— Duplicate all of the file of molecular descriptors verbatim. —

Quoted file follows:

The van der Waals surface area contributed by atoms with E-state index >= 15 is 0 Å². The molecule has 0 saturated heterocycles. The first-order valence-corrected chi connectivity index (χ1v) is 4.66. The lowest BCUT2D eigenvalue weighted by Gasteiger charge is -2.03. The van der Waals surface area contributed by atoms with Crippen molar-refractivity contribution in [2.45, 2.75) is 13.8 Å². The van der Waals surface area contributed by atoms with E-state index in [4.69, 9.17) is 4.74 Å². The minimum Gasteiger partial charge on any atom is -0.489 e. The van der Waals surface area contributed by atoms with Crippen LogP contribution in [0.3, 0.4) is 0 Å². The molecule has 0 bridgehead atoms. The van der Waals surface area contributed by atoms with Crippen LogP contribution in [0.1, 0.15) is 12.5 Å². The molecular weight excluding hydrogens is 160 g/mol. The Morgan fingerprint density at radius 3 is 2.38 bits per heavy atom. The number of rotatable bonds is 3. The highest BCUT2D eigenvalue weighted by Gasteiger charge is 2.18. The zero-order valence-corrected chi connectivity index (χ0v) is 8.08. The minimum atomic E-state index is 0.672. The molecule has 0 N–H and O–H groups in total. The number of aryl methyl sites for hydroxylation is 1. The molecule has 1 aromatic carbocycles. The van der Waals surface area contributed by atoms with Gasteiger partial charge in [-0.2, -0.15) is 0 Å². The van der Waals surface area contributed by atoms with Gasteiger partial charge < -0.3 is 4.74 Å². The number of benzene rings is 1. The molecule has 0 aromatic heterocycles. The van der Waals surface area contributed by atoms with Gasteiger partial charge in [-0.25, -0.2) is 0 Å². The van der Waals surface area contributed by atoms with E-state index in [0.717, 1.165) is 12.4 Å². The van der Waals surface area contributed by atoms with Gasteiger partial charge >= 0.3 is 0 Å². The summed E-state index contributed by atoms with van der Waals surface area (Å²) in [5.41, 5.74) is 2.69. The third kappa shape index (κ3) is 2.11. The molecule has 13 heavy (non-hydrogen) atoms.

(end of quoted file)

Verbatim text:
The van der Waals surface area contributed by atoms with E-state index >= 15 is 0 Å². The molecule has 0 saturated heterocycles. The first-order valence-corrected chi connectivity index (χ1v) is 4.66. The lowest BCUT2D eigenvalue weighted by Gasteiger charge is -2.03. The van der Waals surface area contributed by atoms with Crippen molar-refractivity contribution in [2.45, 2.75) is 13.8 Å². The van der Waals surface area contributed by atoms with E-state index in [4.69, 9.17) is 4.74 Å². The minimum Gasteiger partial charge on any atom is -0.489 e. The van der Waals surface area contributed by atoms with Crippen LogP contribution in [0.3, 0.4) is 0 Å². The molecule has 0 bridgehead atoms. The van der Waals surface area contributed by atoms with Crippen LogP contribution in [0.1, 0.15) is 12.5 Å². The molecular weight excluding hydrogens is 160 g/mol. The Morgan fingerprint density at radius 3 is 2.38 bits per heavy atom. The number of rotatable bonds is 3. The highest BCUT2D eigenvalue weighted by Gasteiger charge is 2.18. The zero-order valence-corrected chi connectivity index (χ0v) is 8.08. The minimum atomic E-state index is 0.672. The molecule has 0 N–H and O–H groups in total. The number of aryl methyl sites for hydroxylation is 1. The molecule has 1 aromatic carbocycles. The van der Waals surface area contributed by atoms with Gasteiger partial charge in [-0.2, -0.15) is 0 Å². The van der Waals surface area contributed by atoms with Gasteiger partial charge < -0.3 is 4.74 Å². The number of benzene rings is 1. The molecule has 0 aromatic heterocycles. The van der Waals surface area contributed by atoms with Gasteiger partial charge in [-0.25, -0.2) is 0 Å². The van der Waals surface area contributed by atoms with E-state index in [0.717, 1.165) is 12.4 Å². The van der Waals surface area contributed by atoms with Gasteiger partial charge >= 0.3 is 0 Å². The summed E-state index contributed by atoms with van der Waals surface area (Å²) in [5.41, 5.74) is 2.69. The third kappa shape index (κ3) is 2.11. The molecule has 13 heavy (non-hydrogen) atoms.